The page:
The Wall Street Journal highlights President Obama’s comparatively quiet role in the 2014 midterm campaigns so far, particularly in Senate races. The Winston Group’s David Winston comments:
David Winston, a Republican strategist, said the White House has a long-term interest in demonstrating that Mr. Obama still has some political capital.
“If there was a sense that he was in a situation where he couldn’t help any Democratic candidate, that’s just not a good setup for his last two years,” Mr. Winston said.
Click here for the full story.
In today’s New York Times, Jackie Calmes writes about competency – or lack thereof – and how that will play into the midterm elections. While voters feel that President Obama is lacking competency, there are conflicting views on whether Republicans also have it. The WG’s David Winston commented:
David Winston, a Republican pollster who advises House leaders, gave his party the edge, but he agreed that the midterm elections were “going to come down to one basic issue: jobs and the economy, and who the voters have more confidence in, in terms of what’s being proposed.”
To read the full article, turn to nytimes.com.
The Winston Group’s David Winston comments in the July 23rd edition of LA Times on how President Obama’s handling of foreign policy reflects his handling of policies stateside:
The foreign affairs crises are not drowning out the economic message, but rather heightening concerns about his ability to get to successful policy outcomes, which includes the economy.
To read the full article, click to LA Times.com
In our second video of our new Discussion Points series, we discuss the importance of having not only a good message, but a good plan to back it up. We also take a look at how President Reagan served as an example of this concept.
David J. Lynch writes about evidence that the economy is improving, but Americans don’t perceive that these positive changes can be attributed to Obama. There’s evidence in a recent WG poll, as David Winston explains:
By 49 percent to 41 percent, voters now blame “policies of the present” rather than “policies of the past” for their economic problems, a reversal from a year earlier, according to David Winston, a Republican pollster.
To read more, turn to heritage.com.
The Washington Examiner’s Paul Bedard recently interviewed The WG’s David Winston to get his opinion on President’s Obama’s claim that “If you like your healthcare plan, you can keep it.”
“It’s a real problem,” said Winston, explaining that Obama already suffers from poor approval ratings and is viewed unfavorably by the public.
But it’s a huge opening for the GOP. “This is a big moment,” he said. “We’re in a position where people are open to listening to us.”
To read the full article, turn to washingtonexaminer.com
Washington Examiner’s Byron York takes a look at President Obama’s standing among voters in terms of the economy, and asks the question whether the president is finally handling the economy now that he’s in his sixth year of presidency. The WG’s David Winston posed the question differently in a recent survey:
But Republican pollster David Winston, who works closely with the House GOP leadership, has tried to get at the question another way. The names “Bush” and “Obama” are so politically loaded that people sometimes retreat to party corners at their very mention. So Winston has been asking this instead: “Which is causing more problems in the economy? The policies of the past? Or the policies of the present?”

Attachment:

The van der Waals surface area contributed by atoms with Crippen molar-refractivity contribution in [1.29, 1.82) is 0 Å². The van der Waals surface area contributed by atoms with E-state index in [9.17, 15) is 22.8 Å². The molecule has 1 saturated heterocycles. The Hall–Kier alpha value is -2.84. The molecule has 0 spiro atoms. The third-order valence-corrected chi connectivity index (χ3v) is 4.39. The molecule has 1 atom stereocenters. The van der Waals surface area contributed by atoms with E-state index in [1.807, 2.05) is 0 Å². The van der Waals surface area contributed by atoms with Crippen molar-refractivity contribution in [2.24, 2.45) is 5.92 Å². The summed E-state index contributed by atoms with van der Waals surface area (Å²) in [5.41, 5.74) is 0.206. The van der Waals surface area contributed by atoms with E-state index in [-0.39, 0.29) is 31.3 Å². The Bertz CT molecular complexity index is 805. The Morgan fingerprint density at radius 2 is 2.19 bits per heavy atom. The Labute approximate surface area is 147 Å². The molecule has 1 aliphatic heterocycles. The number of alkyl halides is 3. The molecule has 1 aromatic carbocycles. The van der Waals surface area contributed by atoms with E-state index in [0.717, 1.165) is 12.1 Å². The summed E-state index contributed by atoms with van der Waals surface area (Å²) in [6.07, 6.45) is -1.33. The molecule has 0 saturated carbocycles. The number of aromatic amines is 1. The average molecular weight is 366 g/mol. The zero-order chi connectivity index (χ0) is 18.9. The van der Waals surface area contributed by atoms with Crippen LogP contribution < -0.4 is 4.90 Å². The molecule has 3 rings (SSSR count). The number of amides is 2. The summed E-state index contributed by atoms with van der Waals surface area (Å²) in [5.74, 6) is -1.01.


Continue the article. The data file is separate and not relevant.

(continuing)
When Winston asked the question in November 2012, 53 percent of those surveyed said the policies of the past were causing more problems, and 44 percent said the policies of the present.
When Winston asked the same question not too long ago, in November 2013, 41 percent said the policies of the past, and 49 percent said the policies of the present.
To read more, click to washingtonexaminer.com.
The WG’s Kristen Soltis Anderson writes for today’s The Daily Beast, commenting on recently released job approval numbers for President Obama, as well as some questions that indicate the public’s current standing with him.
In the CBS/NYT poll, fewer than half of Americans said they felt Obama is honest and trustworthy, a decline from the six out of ten Americans who saw the President as honest in September of 2012. The latest CNN poll, released last week, showed 53% of Americans concur that the label “honest and trustworthy” does not apply to Obama. As far back as the start of the month, the NBC/Wall Street Journal poll found that slightly more Americans held a negative view of Barack Obama than held a positive view.
To read more: thedailybeast.com.
In today’s AP, Jennifer Agiesta and Julie Pace write about President Obama’s falling approval ratings. They turned to the WG’s David Winston for some insight:
“It’s a slow cumulative effect,” Republican pollster David Winston said, adding that personal favorability “is a much harder number to move if it starts to go south.”
To read more: apnews.com
NPR’s Mara Liasson recently reported on immigration as a rising issue, amid continuing debate over the Obamacare website and the budget. While President Obama shifts focus onto immigration, the WG’s David Winston states that his priorities need to be shifted elsewhere:
DAVID WINSTON: A lot of our members are hearing, tell me what you’re doing in terms of the economy first. Give me a clear picture of where that’s going to go. And the president, to some degree, wants to go to his priority as opposed to where the country’s really at at this point.
To listen to the full story and read a transcript, turn to npr.org.